Christopher Charles Benninger, an American-Indian architect and planner in India who is also widely respected and decorated architect in the country. Mahindra United College of India, the Samundra Institute of Maritime Studies, the National ceremonial Plaza at Thimphu in Bhutan are some of the projects that have won National awards showcasing solutions to complex issues with sustainability and technology, materials, context and climate. Christopher graduated in urban planning and architecture at MIT and Harvard respectively, where he later taught in the school until 1971 when he came to India on B.V Doshi’s request to the School of Planning at Ahmedabad as Ford Foundation Advisor and Professor. Benninger, a recipient of the Great Master Architect Award, India along with Geoffrey Bawa, Charles Correa and Balkrishna Doshi.
Letters to a young architect; a book that addresses the imperative nature of architecture in the new society along with Benninger’s concern with urbanism, city planning and architectural education in India by extensively documenting these concepts, ideas and dialogues in 32 letters. These notes open doors to intimate details and incidences that the author experienced and shared about the revelations of design, conversation with architects like Anant Raje, B.V Doshi and Louis-i-Kahn. Furthermore, the book emphasizes on how teachers throughout Christopher’s life have influenced and shaped his journey to being the most adored architect today.
The letters classify their contents in six different topics based on the time and space the events took place – beginnings, conception to realization, the importance of being modern, in search of the city, remembrance and meanings. The print begins opening a window into memories from his childhood where it highlights his discovery of the natural house book by Frank Lloyd Wright which captivated his curiosity to learn and understand the design, working of buildings and develop the optimum use of materials. The legacy of an architect according to Christopher is the love and passion towards those teachers and architect’s before you as a celebration and respect of the core values, ideas, concepts and attitudes carried out by them. The author discloses five lessons that life had taught him with brief incidences; First, to gain something beautiful, one may have to give up something beautiful. Second, it is better to BE what you are than to SEEM what you are not. Third, don’t be euphoric when people praise you or depressed when people criticize you. Fourth, truth is the ultimate search for all artists, Even then I feel it is better to search for the good than to know the truth and finally, there is only one form of good luck, which is having good teachers.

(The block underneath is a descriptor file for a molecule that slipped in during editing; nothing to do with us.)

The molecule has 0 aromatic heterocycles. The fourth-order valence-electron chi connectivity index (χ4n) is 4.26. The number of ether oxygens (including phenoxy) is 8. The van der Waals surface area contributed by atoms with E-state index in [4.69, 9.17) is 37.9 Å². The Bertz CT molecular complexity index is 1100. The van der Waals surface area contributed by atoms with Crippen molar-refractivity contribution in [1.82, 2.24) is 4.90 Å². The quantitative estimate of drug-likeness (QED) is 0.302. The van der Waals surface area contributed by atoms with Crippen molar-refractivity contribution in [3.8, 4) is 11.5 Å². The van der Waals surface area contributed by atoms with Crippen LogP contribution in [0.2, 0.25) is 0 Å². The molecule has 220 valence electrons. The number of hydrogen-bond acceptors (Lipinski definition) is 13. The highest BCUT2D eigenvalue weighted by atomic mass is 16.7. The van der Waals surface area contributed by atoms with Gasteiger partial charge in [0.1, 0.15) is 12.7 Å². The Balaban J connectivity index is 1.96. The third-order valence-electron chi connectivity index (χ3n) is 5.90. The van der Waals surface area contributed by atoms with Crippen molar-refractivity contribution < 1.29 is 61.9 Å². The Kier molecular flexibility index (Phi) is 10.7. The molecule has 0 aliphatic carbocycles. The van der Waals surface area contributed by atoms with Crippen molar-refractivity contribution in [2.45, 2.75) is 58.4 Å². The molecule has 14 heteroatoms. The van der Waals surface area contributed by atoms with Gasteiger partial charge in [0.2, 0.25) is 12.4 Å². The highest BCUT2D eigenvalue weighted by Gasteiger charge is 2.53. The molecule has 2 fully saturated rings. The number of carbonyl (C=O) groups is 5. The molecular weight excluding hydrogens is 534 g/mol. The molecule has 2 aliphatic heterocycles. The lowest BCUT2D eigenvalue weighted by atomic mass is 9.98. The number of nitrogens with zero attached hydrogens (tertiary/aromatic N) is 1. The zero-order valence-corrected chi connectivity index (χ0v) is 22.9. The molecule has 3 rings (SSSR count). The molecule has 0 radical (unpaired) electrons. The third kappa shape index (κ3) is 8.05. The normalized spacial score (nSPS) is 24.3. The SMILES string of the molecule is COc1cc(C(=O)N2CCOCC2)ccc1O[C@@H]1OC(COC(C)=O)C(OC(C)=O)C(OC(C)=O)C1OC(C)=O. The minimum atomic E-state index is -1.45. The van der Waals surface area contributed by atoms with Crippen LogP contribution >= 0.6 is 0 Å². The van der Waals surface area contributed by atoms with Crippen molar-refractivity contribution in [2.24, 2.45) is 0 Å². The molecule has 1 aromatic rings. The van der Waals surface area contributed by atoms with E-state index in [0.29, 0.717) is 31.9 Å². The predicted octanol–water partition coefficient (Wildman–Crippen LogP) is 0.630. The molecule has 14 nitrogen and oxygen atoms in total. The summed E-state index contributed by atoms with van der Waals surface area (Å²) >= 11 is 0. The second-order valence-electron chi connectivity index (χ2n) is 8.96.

Christopher throughout his letters focuses on the principles that guide design – context, scale, proportion, simplicity, nature, function and motifs/ decorations along with discussing about regionalism, how each region enshrines an architectural language and spatial character of the locality; discussing on the arrangements, approach, strategies, style of working, people and politics that influence the architectural built environment. He said, “Language of build is full of symbols which allows us to create fabrics of build-in great variety.” The author introduces the questions about architecture in education realm and if in reality, it focuses on the built, construction and technology, social action, functional needs, economic analysis and poetry in creating spaces for people to live in, interact and experience implying that architects are guardians of an intellectual tradition exploring principles of scale, proportion, materials, structural systems, choice of ornamentation as an essential art as modern architecture lies between ‘seeming and being’; where the new designs by architects based on volumetric boxes and decorative skins in the form of cladding as a branding for every client’s home.
Christopher Benninger shares his observations in the current scenarios of India’s urban fabric that need certain aspects for urbanism to thrive keeping a balance between the built environment and nature while integrating traditions that respect regional influences and materials. However, keeping in mind a model that promotes community base and low energy consumption parameters into design as a reflection on sustainable efforts for the future. The author at the end emphasises the importance given to curiosity and how that takes one to investigate and look deeper into things and not stick to façade architecture. He also adds, “…most of all I love the inherent curiosity in Indians. They never leave you alone until they have queried every aspect of your private and family life.”
The writing in the entire collection carries out each word as though it were poetry, delicately placed yet powerful in its structure to send across messages about the commonality to the human condition and the environment that dictates certain outcomes. A much-recommended book for all students and young architects to echo on the underlying messages for it covers vast details in relatable niches; these letters are redefining the young minds to choose goals beyond material demands and look at the broader picture for the future as it symbolises Benninger’s crusade for innovation and quality of design today.
“We must understand that our talents and our wealth are only loaned to us, in trusteeship, to use toward the greater good.” – Christopher Benninger.